Others have offered restaurant meals or walking tours.
The first Grenfell Tower firefighter is already staying in one holiday cottage in Richmond.
“About four days after the fire happened I had been watching the news and kept going outside and everything looked so green and beautiful and clean,” said Ms Briggs.
“I wanted to help but we are so far away. I started to read some blogs by firefighters and the awful things they experienced.
“I thought maybe because we were so far away it was a good thing to come here, as you can come here and feel totally different in the fresh air amongst all the greenery.”
She got in touch with The Fire Fighters Charity, who will match up the breaks with individual firefighters, who are being psychologically assessed.
“The charity said it will take a while because they have to look at the individual needs of the firefighters and a psychologist has to assess them because a lot of them are really, really traumatised.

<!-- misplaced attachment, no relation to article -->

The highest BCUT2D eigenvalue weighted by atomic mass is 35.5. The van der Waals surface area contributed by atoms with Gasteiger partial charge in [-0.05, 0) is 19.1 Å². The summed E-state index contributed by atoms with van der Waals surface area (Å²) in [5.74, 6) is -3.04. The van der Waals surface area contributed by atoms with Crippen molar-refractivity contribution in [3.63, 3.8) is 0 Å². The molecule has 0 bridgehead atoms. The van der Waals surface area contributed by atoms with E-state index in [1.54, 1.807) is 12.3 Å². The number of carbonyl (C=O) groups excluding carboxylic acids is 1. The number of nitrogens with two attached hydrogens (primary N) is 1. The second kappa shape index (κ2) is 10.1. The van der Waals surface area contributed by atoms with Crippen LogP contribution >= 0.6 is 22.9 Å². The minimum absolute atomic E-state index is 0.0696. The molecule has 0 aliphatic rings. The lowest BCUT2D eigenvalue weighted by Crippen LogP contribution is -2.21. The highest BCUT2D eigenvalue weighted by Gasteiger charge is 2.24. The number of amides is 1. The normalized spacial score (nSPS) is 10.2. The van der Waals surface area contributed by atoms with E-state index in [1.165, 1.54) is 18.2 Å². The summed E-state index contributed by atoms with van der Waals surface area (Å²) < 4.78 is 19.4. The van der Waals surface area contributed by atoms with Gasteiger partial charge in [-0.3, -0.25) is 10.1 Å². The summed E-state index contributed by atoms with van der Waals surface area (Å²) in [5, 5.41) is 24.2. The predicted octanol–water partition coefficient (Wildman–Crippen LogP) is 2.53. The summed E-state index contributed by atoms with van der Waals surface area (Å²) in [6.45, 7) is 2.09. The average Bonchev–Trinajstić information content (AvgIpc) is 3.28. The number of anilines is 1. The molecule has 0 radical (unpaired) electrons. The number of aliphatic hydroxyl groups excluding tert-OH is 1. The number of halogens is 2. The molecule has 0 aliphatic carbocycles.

“When they were in the building they were having to make decisions such as whether to save an old person or children; they were literally taking life or death decisions.
“The Fire Fighters Charity will assess their needs and try and match them up with the most appropriate holiday, such as dog-friendly accommodation.”
The charity will offer breaks to firefighters as they take their leave throughout the rest of the year and liaise with other organisations to offer any remaining holidays to police or ambulance crews affected.
Susan said one person who came forward with a donation had done so because her husband had been in the fire service before he died and she felt it would also be beneficial to their partners or family who were often under strain not knowing whether they would return from a job.
Scotland Yard estimates the final death toll from Grenfell Tower will be around 80 and that 255 residents survived the disaster.